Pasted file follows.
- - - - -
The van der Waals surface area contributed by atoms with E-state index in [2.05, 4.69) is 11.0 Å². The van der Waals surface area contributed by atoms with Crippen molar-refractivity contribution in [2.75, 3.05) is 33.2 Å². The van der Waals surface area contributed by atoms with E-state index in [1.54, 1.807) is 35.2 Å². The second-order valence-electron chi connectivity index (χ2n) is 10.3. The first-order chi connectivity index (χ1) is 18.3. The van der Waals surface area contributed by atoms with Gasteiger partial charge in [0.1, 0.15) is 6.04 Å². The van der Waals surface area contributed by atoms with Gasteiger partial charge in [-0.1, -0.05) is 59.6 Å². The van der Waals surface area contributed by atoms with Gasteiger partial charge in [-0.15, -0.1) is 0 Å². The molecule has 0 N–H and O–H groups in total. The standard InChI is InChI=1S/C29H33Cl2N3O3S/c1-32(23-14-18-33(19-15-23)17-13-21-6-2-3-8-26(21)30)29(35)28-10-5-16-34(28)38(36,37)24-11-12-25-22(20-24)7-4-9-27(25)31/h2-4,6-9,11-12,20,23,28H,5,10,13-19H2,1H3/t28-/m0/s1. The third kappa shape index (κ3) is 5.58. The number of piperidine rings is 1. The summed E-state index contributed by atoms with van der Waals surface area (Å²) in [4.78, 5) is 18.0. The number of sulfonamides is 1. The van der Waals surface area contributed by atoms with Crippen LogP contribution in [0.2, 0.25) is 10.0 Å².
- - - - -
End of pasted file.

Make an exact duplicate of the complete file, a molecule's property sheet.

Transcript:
The van der Waals surface area contributed by atoms with E-state index in [2.05, 4.69) is 11.0 Å². The van der Waals surface area contributed by atoms with Crippen molar-refractivity contribution in [2.75, 3.05) is 33.2 Å². The van der Waals surface area contributed by atoms with E-state index in [1.54, 1.807) is 35.2 Å². The second-order valence-electron chi connectivity index (χ2n) is 10.3. The first-order chi connectivity index (χ1) is 18.3. The van der Waals surface area contributed by atoms with Gasteiger partial charge in [0.1, 0.15) is 6.04 Å². The van der Waals surface area contributed by atoms with Gasteiger partial charge in [-0.1, -0.05) is 59.6 Å². The van der Waals surface area contributed by atoms with Gasteiger partial charge in [-0.15, -0.1) is 0 Å². The molecule has 0 N–H and O–H groups in total. The standard InChI is InChI=1S/C29H33Cl2N3O3S/c1-32(23-14-18-33(19-15-23)17-13-21-6-2-3-8-26(21)30)29(35)28-10-5-16-34(28)38(36,37)24-11-12-25-22(20-24)7-4-9-27(25)31/h2-4,6-9,11-12,20,23,28H,5,10,13-19H2,1H3/t28-/m0/s1. The third kappa shape index (κ3) is 5.58. The number of piperidine rings is 1. The summed E-state index contributed by atoms with van der Waals surface area (Å²) in [4.78, 5) is 18.0. The number of sulfonamides is 1. The van der Waals surface area contributed by atoms with Crippen LogP contribution in [0.2, 0.25) is 10.0 Å².